PBGC’s Early Warning Program

Marcia Wagner, founder of The Wagner Law Group, discusses how the Early Warning Program works and what will trigger it.

By PS | June 28, 2017
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With last December’s update of its Early Warning Program (EWP), the Pension Benefit Guaranty Corporation (PBGC) suggested that credit deterioration and a downward trend in cash flow, or other financial factors, would trigger the EWP. But in May, the PBGC indicated that it had neither expanded the program nor changed its monitoring criteria or the processes involved. However, while a change in a plan sponsor’s credit quality does not trigger an EWP review, the PBGC generally does include credit quality, along with other information, as part of the analysis. With that said, how does the EWP work?

Q: What is the PBGC’s Early Warning Program? 

A: Although the PBGC first issued published guidance with respect to its Early Warning Program in 2000, in Technical Update 00-03, the EWP has existed since 1992. In 1995, the Kennedy School of Government and the Ford Foundation awarded the PBGC the Innovations in Government Award for the EWP.

The EWP is not explicitly authorized under the Employee Retirement Income Security Act (ERISA). However, under ERISA Section 4042(a)(4), the PBGC has the authority to involuntarily terminate a plan “whenever it determines that the possible long-run loss of the corporation with respect to the plan may reasonably be expected to increase unreasonably if the plan is not terminated.” Once the PBGC identifies a transaction that could jeopardize retirement benefits, and thus potentially adversely affect both plan participants and itself, it will meet with corporate representatives to negotiate additional contributions or security for their underfunded pension. It attempts to reach an agreement that takes both the PBGC’s concerns and the plan sponsor’s specific circumstances into account. If an agreement cannot be reached, the PBGC can file a complaint in district court under ERISA Section 4043 to involuntarily terminate the plan.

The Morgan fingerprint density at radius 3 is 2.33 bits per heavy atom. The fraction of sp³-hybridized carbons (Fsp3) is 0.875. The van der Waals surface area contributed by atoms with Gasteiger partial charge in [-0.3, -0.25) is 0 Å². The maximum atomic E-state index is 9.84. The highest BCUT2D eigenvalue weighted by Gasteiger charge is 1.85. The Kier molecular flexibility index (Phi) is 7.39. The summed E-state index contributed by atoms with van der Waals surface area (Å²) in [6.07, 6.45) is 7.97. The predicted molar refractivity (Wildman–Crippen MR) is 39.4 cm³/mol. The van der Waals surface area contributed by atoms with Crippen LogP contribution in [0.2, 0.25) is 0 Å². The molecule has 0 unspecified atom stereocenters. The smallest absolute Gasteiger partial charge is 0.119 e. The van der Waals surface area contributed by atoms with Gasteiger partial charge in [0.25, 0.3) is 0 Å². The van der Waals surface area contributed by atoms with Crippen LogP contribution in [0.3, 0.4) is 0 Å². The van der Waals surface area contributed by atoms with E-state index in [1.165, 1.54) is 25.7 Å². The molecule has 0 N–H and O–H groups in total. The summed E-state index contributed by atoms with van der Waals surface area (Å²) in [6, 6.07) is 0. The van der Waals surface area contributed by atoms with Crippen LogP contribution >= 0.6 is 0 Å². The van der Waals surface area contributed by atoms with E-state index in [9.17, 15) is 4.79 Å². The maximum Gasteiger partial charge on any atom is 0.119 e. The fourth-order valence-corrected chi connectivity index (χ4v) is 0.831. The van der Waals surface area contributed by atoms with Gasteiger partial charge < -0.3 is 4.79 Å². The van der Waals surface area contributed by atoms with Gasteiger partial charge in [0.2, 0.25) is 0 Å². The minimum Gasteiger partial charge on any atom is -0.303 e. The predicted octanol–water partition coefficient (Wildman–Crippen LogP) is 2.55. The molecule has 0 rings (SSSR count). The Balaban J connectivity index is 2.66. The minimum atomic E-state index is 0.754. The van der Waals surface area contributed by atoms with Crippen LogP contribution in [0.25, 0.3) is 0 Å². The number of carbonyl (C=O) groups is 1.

Q: What are the screening criteria for the EWP? 

A: The screening criteria have changed over time. In 2000, these were either: 1) a below investment-grade bond rating and a pension plan that had a current liability in excess of $25 million, or 2) the company, regardless of its bond rating, sponsors a pension plan that has current liability in excess of $25 million and an unfunded current liability in excess of $5 million. The current monitoring criteria reference a participant count of 5,000 or more and an underfunding threshold of $50 million or more. Both the participant count and the underfunding monitoring are determined on an aggregate controlled group basis.

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